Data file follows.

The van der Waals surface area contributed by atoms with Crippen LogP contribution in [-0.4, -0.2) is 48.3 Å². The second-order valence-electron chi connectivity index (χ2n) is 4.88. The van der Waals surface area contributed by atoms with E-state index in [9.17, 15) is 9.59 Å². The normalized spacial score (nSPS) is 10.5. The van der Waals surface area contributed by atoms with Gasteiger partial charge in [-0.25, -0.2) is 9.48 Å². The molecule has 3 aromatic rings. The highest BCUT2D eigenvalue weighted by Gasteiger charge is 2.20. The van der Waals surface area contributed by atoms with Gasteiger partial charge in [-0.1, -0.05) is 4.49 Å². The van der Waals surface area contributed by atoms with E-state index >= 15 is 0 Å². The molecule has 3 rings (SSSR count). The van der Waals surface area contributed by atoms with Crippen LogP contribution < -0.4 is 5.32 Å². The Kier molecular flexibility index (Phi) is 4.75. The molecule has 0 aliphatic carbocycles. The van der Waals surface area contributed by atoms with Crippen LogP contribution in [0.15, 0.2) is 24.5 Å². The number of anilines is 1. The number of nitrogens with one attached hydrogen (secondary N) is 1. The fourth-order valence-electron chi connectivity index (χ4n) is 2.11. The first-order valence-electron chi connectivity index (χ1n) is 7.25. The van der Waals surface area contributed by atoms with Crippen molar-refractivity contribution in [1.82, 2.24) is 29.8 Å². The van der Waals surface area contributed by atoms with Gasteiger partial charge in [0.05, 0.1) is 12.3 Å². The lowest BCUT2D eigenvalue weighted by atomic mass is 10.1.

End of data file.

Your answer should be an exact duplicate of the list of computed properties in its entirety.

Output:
The van der Waals surface area contributed by atoms with Crippen LogP contribution in [-0.4, -0.2) is 48.3 Å². The second-order valence-electron chi connectivity index (χ2n) is 4.88. The van der Waals surface area contributed by atoms with E-state index in [9.17, 15) is 9.59 Å². The normalized spacial score (nSPS) is 10.5. The van der Waals surface area contributed by atoms with Gasteiger partial charge in [-0.25, -0.2) is 9.48 Å². The molecule has 3 aromatic rings. The highest BCUT2D eigenvalue weighted by Gasteiger charge is 2.20. The van der Waals surface area contributed by atoms with Gasteiger partial charge in [-0.1, -0.05) is 4.49 Å². The van der Waals surface area contributed by atoms with E-state index >= 15 is 0 Å². The molecule has 3 rings (SSSR count). The van der Waals surface area contributed by atoms with Crippen LogP contribution < -0.4 is 5.32 Å². The Kier molecular flexibility index (Phi) is 4.75. The molecule has 0 aliphatic carbocycles. The van der Waals surface area contributed by atoms with Crippen LogP contribution in [0.15, 0.2) is 24.5 Å². The number of anilines is 1. The number of nitrogens with one attached hydrogen (secondary N) is 1. The fourth-order valence-electron chi connectivity index (χ4n) is 2.11. The first-order valence-electron chi connectivity index (χ1n) is 7.25. The van der Waals surface area contributed by atoms with Crippen molar-refractivity contribution in [1.82, 2.24) is 29.8 Å². The van der Waals surface area contributed by atoms with Gasteiger partial charge in [0.05, 0.1) is 12.3 Å². The lowest BCUT2D eigenvalue weighted by atomic mass is 10.1.